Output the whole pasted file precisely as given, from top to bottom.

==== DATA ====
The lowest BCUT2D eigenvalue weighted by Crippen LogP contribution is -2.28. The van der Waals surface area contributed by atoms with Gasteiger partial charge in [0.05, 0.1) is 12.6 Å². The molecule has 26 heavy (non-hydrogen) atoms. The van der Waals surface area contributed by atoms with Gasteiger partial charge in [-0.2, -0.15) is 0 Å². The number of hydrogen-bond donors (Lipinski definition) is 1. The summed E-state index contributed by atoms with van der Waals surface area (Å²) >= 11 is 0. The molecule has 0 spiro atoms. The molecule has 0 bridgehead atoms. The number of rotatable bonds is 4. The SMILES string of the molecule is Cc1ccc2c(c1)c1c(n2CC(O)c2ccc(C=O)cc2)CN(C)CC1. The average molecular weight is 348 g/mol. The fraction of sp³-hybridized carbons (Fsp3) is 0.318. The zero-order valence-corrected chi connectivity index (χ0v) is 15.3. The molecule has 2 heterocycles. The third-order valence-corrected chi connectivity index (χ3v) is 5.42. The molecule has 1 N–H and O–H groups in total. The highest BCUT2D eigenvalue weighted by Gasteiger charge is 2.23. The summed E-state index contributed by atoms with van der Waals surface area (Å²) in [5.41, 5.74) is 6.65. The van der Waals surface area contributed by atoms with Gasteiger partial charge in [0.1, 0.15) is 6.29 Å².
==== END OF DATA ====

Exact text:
The lowest BCUT2D eigenvalue weighted by Crippen LogP contribution is -2.28. The van der Waals surface area contributed by atoms with Gasteiger partial charge in [0.05, 0.1) is 12.6 Å². The molecule has 26 heavy (non-hydrogen) atoms. The van der Waals surface area contributed by atoms with Gasteiger partial charge in [-0.2, -0.15) is 0 Å². The number of hydrogen-bond donors (Lipinski definition) is 1. The summed E-state index contributed by atoms with van der Waals surface area (Å²) >= 11 is 0. The molecule has 0 spiro atoms. The molecule has 0 bridgehead atoms. The number of rotatable bonds is 4. The SMILES string of the molecule is Cc1ccc2c(c1)c1c(n2CC(O)c2ccc(C=O)cc2)CN(C)CC1. The average molecular weight is 348 g/mol. The fraction of sp³-hybridized carbons (Fsp3) is 0.318. The zero-order valence-corrected chi connectivity index (χ0v) is 15.3. The molecule has 2 heterocycles. The third-order valence-corrected chi connectivity index (χ3v) is 5.42. The molecule has 1 N–H and O–H groups in total. The highest BCUT2D eigenvalue weighted by Gasteiger charge is 2.23. The summed E-state index contributed by atoms with van der Waals surface area (Å²) in [5.41, 5.74) is 6.65. The van der Waals surface area contributed by atoms with Gasteiger partial charge in [0.1, 0.15) is 6.29 Å².